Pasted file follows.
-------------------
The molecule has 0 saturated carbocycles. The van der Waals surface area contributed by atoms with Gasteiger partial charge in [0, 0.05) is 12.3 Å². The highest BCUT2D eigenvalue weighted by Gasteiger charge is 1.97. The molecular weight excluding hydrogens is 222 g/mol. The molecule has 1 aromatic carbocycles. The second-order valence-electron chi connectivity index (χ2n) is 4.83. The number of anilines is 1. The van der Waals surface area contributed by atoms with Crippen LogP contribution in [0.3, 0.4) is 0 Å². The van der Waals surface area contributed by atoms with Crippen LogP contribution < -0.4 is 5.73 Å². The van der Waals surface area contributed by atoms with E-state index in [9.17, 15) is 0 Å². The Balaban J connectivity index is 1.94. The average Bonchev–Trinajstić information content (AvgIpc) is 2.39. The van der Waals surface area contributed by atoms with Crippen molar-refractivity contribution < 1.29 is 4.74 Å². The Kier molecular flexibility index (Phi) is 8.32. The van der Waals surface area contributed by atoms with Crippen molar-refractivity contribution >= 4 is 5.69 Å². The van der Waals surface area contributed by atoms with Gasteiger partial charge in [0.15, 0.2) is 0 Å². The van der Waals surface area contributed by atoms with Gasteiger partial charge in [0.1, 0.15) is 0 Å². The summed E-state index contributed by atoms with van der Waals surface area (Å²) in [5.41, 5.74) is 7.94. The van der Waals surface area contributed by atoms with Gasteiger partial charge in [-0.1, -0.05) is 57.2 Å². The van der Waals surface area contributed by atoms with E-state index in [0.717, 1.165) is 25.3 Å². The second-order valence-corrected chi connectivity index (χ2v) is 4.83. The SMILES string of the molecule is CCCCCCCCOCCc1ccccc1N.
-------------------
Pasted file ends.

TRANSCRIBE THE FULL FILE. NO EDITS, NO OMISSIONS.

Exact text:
The molecule has 0 saturated carbocycles. The van der Waals surface area contributed by atoms with Gasteiger partial charge in [0, 0.05) is 12.3 Å². The highest BCUT2D eigenvalue weighted by Gasteiger charge is 1.97. The molecular weight excluding hydrogens is 222 g/mol. The molecule has 1 aromatic carbocycles. The second-order valence-electron chi connectivity index (χ2n) is 4.83. The number of anilines is 1. The van der Waals surface area contributed by atoms with Crippen LogP contribution in [0.3, 0.4) is 0 Å². The van der Waals surface area contributed by atoms with Crippen LogP contribution < -0.4 is 5.73 Å². The van der Waals surface area contributed by atoms with E-state index in [9.17, 15) is 0 Å². The Balaban J connectivity index is 1.94. The average Bonchev–Trinajstić information content (AvgIpc) is 2.39. The van der Waals surface area contributed by atoms with Crippen molar-refractivity contribution < 1.29 is 4.74 Å². The Kier molecular flexibility index (Phi) is 8.32. The van der Waals surface area contributed by atoms with Crippen molar-refractivity contribution >= 4 is 5.69 Å². The van der Waals surface area contributed by atoms with Gasteiger partial charge in [0.15, 0.2) is 0 Å². The van der Waals surface area contributed by atoms with Gasteiger partial charge in [0.1, 0.15) is 0 Å². The summed E-state index contributed by atoms with van der Waals surface area (Å²) in [5.41, 5.74) is 7.94. The van der Waals surface area contributed by atoms with Gasteiger partial charge in [-0.1, -0.05) is 57.2 Å². The van der Waals surface area contributed by atoms with E-state index in [0.717, 1.165) is 25.3 Å². The second-order valence-corrected chi connectivity index (χ2v) is 4.83. The SMILES string of the molecule is CCCCCCCCOCCc1ccccc1N.